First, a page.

07 May Mandala Coloring Meditation: Doing it Right
You have probably noticed the increase in Mandala books in newsagents or bookstores the world over in the last couple of years. They’re in the Post Office, cafes, hospitals, general stores, and most homes where there are children. But they’re also great for adults, and many of my clients and yoga teacher trainees love doing them as a mindful or meditative activity. However most people are not getting the most out of their mandalas because they’re not doing them properly.
By this I mean that Mandalas are not just an image to color in. For that there are plenty of coloring in books. A mandala is an experience and a form of meditation, that if done properly can bring you increased focus and a sense of calm.
According to Wikipedia, ‘A mandala (Sanskrit: मण्डल, maṇḍala; literally “circle”) is a spiritual and ritual symbol in Hinduism and Buddhism, representing the universe.’ However, just because it originates from Eastern religions, you do not have to be a Hindu or Buddhist to enjoy their benefits. They’re available for anyone looking for a calming activity that requires some concentration.
But done properly, coloring a mandala, brings you the benefits of enhanced focus, calm and inner strength that other types of meditation bring.
It’s very simple. A mandala should be colored in, in silence and with your focus being brought back to it fully, any time your mind wanders or you get distracted. It is a personal, individual activity that should be done without the distractions of daily life or interaction with others. Ideally you should color your manadala in at a table, sitting on a chair so that your spine stays erect and your knees are in line with your hips. Get your coloring pens ready, and then carve out 15-30 minutes of meditation time having locked yourself away from the distractions of family, employees, pets etc. Turn your phone to silent, get comfortable, and start coloring in. In regards to what colors or types of pens you should use, there is no right or wrong. However each symmetrical shape of the image should be filled in the same color so that there is a uniformed symmetry to the image once it’s finished.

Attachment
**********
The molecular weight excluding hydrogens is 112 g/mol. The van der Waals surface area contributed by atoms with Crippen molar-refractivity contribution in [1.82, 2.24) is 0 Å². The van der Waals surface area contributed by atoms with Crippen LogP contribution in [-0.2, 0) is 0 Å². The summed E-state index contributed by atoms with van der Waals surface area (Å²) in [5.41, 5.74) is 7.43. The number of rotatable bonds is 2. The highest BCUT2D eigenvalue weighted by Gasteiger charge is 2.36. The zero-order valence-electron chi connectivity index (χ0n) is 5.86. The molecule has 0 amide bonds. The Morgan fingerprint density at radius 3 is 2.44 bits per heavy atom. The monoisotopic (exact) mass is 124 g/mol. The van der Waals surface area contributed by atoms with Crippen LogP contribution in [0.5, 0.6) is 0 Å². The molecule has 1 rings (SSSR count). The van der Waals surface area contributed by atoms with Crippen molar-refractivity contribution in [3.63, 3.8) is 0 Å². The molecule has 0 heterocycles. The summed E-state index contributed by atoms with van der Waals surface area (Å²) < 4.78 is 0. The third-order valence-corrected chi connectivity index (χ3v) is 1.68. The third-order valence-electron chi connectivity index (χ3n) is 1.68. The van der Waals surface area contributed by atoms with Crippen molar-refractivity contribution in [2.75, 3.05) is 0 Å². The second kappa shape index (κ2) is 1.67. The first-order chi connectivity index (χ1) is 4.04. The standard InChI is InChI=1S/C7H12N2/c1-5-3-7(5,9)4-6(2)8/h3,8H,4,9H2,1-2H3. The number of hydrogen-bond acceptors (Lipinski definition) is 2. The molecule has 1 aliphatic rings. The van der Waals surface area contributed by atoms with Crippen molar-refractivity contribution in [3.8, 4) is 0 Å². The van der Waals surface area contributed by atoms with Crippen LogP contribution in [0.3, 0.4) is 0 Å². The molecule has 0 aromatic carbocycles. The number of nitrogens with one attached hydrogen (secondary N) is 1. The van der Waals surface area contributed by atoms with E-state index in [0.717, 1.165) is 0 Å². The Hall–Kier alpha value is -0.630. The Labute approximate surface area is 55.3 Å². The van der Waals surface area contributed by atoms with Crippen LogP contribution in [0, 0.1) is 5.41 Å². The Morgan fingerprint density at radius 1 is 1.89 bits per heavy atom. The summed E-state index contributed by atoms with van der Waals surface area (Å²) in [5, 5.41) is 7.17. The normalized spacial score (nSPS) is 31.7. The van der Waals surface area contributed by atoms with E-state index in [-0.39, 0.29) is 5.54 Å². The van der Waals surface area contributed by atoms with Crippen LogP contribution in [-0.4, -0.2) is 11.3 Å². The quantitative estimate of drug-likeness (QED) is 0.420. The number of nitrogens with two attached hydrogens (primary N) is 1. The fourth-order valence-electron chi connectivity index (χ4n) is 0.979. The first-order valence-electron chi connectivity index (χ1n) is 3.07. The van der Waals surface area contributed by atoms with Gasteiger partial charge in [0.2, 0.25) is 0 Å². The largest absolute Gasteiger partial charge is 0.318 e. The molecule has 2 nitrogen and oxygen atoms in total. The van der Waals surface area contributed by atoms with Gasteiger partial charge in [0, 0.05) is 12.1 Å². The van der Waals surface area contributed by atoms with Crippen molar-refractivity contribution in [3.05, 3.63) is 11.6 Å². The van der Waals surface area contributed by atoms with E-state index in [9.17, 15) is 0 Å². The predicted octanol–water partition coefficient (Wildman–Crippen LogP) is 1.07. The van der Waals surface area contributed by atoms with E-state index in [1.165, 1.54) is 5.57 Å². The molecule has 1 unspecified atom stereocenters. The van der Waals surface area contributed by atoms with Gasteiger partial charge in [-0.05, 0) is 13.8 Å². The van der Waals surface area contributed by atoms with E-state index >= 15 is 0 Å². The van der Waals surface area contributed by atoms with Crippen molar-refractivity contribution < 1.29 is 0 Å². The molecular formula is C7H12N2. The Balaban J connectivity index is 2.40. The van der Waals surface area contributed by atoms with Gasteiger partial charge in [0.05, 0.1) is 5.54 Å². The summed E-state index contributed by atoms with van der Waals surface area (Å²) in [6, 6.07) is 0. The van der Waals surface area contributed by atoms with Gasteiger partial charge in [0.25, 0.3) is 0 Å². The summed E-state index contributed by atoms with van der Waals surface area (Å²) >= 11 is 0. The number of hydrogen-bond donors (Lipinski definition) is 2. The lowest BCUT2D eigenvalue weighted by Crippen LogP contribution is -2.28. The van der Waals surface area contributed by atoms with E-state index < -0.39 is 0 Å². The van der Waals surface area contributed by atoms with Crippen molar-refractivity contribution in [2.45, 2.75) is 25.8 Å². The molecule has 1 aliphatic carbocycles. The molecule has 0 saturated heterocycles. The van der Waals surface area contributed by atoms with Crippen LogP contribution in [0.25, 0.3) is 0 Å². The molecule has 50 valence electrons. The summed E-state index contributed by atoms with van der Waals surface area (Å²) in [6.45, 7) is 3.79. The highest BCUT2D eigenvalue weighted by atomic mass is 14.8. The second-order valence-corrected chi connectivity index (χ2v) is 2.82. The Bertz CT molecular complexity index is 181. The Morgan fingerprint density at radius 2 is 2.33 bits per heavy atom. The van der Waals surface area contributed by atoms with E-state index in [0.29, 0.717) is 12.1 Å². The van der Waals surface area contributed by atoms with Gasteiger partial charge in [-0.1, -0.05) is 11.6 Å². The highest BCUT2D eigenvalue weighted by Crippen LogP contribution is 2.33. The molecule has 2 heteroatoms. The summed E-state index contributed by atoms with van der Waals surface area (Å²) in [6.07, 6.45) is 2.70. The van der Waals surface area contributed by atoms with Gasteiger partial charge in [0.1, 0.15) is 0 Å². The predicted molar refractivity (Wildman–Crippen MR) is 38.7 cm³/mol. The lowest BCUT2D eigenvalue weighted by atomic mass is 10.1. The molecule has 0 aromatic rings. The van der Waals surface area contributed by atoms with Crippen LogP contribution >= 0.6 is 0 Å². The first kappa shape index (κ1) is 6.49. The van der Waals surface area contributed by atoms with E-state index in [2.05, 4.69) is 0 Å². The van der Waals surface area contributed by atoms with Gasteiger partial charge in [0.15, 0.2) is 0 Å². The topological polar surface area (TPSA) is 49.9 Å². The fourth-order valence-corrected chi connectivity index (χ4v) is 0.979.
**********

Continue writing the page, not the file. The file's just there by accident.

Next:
Most importantly enjoy the experience and really try to use it as a form of mindful meditation, actively pushing away distractions in your mind or ignoring them around you, bringing your full attention back to the activity at hand. Once I’ve finished coloring mine in, I often make an origami heart out of it and keep them in a jar or give them to clients or friends. There are even mandala style bookmarks, stones and embroidery now to enjoy, so whether you have children or not, give yourself the time to enjoy this peaceful meditative activity.